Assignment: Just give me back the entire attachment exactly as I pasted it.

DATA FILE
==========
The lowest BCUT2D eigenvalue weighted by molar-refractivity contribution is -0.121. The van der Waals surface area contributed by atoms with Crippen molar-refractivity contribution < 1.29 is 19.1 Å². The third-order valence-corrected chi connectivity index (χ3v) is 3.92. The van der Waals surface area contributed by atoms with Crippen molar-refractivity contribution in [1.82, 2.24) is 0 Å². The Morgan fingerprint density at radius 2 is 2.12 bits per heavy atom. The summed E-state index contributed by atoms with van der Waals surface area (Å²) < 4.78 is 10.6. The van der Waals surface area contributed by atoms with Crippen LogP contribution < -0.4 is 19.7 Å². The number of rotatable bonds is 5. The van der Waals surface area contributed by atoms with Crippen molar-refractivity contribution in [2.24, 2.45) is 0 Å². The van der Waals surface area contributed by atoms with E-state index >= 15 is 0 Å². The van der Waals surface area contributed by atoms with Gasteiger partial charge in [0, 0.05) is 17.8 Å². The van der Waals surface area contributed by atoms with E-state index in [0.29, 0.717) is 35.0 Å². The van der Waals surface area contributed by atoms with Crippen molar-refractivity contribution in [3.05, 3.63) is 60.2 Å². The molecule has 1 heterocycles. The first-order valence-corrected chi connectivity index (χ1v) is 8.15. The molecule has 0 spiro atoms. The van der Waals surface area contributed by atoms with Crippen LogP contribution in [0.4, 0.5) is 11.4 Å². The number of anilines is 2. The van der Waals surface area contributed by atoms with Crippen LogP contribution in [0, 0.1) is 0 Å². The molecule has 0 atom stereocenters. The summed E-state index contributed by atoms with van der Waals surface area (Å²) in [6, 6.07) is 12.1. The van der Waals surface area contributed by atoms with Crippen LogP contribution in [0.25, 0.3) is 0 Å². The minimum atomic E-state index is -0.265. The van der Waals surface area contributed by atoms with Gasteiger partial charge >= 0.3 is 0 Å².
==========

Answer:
The lowest BCUT2D eigenvalue weighted by molar-refractivity contribution is -0.121. The van der Waals surface area contributed by atoms with Crippen molar-refractivity contribution < 1.29 is 19.1 Å². The third-order valence-corrected chi connectivity index (χ3v) is 3.92. The van der Waals surface area contributed by atoms with Crippen molar-refractivity contribution in [1.82, 2.24) is 0 Å². The Morgan fingerprint density at radius 2 is 2.12 bits per heavy atom. The summed E-state index contributed by atoms with van der Waals surface area (Å²) < 4.78 is 10.6. The van der Waals surface area contributed by atoms with Crippen LogP contribution < -0.4 is 19.7 Å². The number of rotatable bonds is 5. The van der Waals surface area contributed by atoms with Crippen molar-refractivity contribution in [2.24, 2.45) is 0 Å². The van der Waals surface area contributed by atoms with E-state index >= 15 is 0 Å². The van der Waals surface area contributed by atoms with Gasteiger partial charge in [0, 0.05) is 17.8 Å². The van der Waals surface area contributed by atoms with E-state index in [0.29, 0.717) is 35.0 Å². The van der Waals surface area contributed by atoms with Crippen molar-refractivity contribution in [3.05, 3.63) is 60.2 Å². The molecule has 1 heterocycles. The first-order valence-corrected chi connectivity index (χ1v) is 8.15. The molecule has 0 spiro atoms. The van der Waals surface area contributed by atoms with Crippen LogP contribution in [0.4, 0.5) is 11.4 Å². The number of anilines is 2. The van der Waals surface area contributed by atoms with Crippen LogP contribution in [0, 0.1) is 0 Å². The molecule has 0 atom stereocenters. The summed E-state index contributed by atoms with van der Waals surface area (Å²) in [6, 6.07) is 12.1. The van der Waals surface area contributed by atoms with Crippen LogP contribution in [0.25, 0.3) is 0 Å². The minimum atomic E-state index is -0.265. The van der Waals surface area contributed by atoms with Gasteiger partial charge >= 0.3 is 0 Å².